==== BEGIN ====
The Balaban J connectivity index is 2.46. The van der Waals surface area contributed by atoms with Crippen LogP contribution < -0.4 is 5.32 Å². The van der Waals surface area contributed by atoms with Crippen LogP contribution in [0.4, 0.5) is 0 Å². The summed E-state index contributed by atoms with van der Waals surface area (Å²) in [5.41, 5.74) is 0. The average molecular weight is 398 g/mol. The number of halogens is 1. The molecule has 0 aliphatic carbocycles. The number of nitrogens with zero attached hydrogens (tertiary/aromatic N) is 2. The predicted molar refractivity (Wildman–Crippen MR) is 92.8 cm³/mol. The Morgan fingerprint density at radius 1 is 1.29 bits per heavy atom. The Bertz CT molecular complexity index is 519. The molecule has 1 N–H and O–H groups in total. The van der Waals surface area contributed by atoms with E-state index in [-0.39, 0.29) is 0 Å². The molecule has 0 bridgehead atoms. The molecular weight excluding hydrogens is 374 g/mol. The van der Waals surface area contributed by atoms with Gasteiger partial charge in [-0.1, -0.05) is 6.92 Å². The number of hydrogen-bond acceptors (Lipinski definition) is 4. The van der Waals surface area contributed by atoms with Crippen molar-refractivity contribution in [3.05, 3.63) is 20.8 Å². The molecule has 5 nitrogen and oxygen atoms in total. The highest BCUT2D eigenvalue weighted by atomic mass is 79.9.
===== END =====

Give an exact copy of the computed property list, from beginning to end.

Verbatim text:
The Balaban J connectivity index is 2.46. The van der Waals surface area contributed by atoms with Crippen LogP contribution < -0.4 is 5.32 Å². The van der Waals surface area contributed by atoms with Crippen LogP contribution in [0.4, 0.5) is 0 Å². The summed E-state index contributed by atoms with van der Waals surface area (Å²) in [5.41, 5.74) is 0. The average molecular weight is 398 g/mol. The number of halogens is 1. The molecule has 0 aliphatic carbocycles. The number of nitrogens with zero attached hydrogens (tertiary/aromatic N) is 2. The predicted molar refractivity (Wildman–Crippen MR) is 92.8 cm³/mol. The Morgan fingerprint density at radius 1 is 1.29 bits per heavy atom. The Bertz CT molecular complexity index is 519. The molecule has 1 N–H and O–H groups in total. The van der Waals surface area contributed by atoms with E-state index in [-0.39, 0.29) is 0 Å². The molecule has 0 bridgehead atoms. The molecular weight excluding hydrogens is 374 g/mol. The van der Waals surface area contributed by atoms with Gasteiger partial charge in [-0.1, -0.05) is 6.92 Å². The number of hydrogen-bond acceptors (Lipinski definition) is 4. The van der Waals surface area contributed by atoms with Crippen molar-refractivity contribution in [3.05, 3.63) is 20.8 Å². The molecule has 5 nitrogen and oxygen atoms in total. The highest BCUT2D eigenvalue weighted by atomic mass is 79.9.